The 51-year-old software test engineer talks about scoring the hook on Macklemore's No. 1 hit. What's next? An upcoming EP of his own
It took only 45 minutes to change Michael Wansley's life. The Seattle-based singer, known by his stage name Wanz, has found himself at the top of the charts with his bass-heavy credit on Macklemore and Ryan Lewis' "Thrift Shop," which has now enjoyed two weeks at No. 1 on the Hot 100.
Last July, the 51-year-old fielded a call from Street Level Records owner D-Sane who got word that the hip-hop duo was looking for a Nate Dogg sound-alike to guest on their future smash. Wanz, who had heard of Macklemore and Ryan Lewis but never sat with their music, headed to the studio to lay down his catchy refrain at 1 a.m. The session went so smoothly that he was in bed an hour later.
Now, the former software test engineer is taking a shot at solo stardom. Having toured the country with Macklemore and Ryan Lewis over the past few months and performed with them on "The Ellen Show," Wanz is building his brand on social networking sites and recording a six-track EP that he hopes to release before he joins the pair on their Australian trek next month.
Here, the Lakewood, Wash. native discusses his history with music, rediscovering Macklemore and how he hopes to crack the charts on his own.
What's your background in music?
Music has always been a part of me. I've been singing for as long as I can remember. I was always in church choir, I was always in school choir. I was always singing, always singing every song on the radio. I went to Central Washington University where I was introduced to jazz. At that time, I had only known classical and pop stuff. And then I went and discovered jazz in college and I studied that for seven years and did pretty well at that.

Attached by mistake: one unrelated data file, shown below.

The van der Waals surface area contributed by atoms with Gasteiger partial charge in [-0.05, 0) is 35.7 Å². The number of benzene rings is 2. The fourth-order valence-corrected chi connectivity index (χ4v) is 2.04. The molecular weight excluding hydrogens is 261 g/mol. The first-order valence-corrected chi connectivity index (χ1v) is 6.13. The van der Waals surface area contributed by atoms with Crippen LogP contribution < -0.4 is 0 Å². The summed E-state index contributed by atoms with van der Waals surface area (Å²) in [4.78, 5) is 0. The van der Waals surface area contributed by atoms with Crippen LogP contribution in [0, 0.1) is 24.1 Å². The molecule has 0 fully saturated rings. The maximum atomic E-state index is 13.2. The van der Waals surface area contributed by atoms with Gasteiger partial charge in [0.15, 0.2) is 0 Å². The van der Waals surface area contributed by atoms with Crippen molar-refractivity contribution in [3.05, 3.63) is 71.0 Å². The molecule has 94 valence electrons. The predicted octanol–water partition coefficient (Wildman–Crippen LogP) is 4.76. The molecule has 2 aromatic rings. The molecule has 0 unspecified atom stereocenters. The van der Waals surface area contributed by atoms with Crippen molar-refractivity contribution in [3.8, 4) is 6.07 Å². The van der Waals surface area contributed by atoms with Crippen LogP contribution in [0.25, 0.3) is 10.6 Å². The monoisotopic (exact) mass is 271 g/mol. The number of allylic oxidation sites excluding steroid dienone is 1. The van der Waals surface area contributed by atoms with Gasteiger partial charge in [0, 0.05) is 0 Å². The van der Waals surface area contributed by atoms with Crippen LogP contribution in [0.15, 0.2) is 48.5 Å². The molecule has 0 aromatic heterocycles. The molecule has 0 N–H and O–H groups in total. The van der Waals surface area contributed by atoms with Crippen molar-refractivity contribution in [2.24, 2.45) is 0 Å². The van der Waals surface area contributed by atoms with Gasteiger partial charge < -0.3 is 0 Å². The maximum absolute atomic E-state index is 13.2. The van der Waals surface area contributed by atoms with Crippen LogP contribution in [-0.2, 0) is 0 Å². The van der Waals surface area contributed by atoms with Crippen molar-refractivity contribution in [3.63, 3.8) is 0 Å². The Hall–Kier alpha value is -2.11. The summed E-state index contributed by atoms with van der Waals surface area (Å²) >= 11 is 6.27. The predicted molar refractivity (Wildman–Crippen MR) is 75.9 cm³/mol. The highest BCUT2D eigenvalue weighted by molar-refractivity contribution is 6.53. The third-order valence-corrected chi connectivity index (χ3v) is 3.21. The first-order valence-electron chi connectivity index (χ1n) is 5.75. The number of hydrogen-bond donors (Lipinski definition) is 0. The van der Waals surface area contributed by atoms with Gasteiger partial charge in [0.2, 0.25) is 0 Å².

When did things expand beyond jazz and choirs?
When I turned 21, I had a band called Boys Will Be Boys. We did some INXS covers. [Later] I formed another band called Life Ring and was doing primarily originals, playing bass. Then… I got asked to front a band called the Ghetto Monks and saw a little bit of success. That band kind of went its way and fell off. Then it was about five or six years ago, I started investing in writing my own music because I wasn't hearing what I wanted to hear. I didn't see it in the clubs. I didn't see what I was hearing in my head.
How did you get linked with Macklemore and Ryan Lewis?
Through a strange twist, I got connected with a guy named D-Sane who is the owner of Street Level Records and he was doing underground hip-hop here in the North End of Seattle. One of his guys called me and asked me to sing a hook on one of his songs, and everybody dug it. That led to my career in singing hooks. So that same guy calls me on Monday night in July and asks if I've heard of a guy named Macklemore and I said I'd heard of him but I wasn't familiar with the music. He was looking for a guy that sounds like Nate Dogg. For a decade, I've been known as the Nate Dogg of North End in Seattle in that little circle of underground hip-hop. He called me back like five minutes later and said they want to bring you in. So 45 minutes later I'm at the studio and meeting Ben and Ryan for the first time and talking about what my history is, Ghetto Monks this and my own originals and what I wanted to do. Ben showed me the hook for 'Thrift Shop' and said 'Sort of like this.' I sang a line to him and he said yeah, like that. I go in and get levels and 45 minutes later, I'm going home. Pretty quick, quicker than anybody imagined.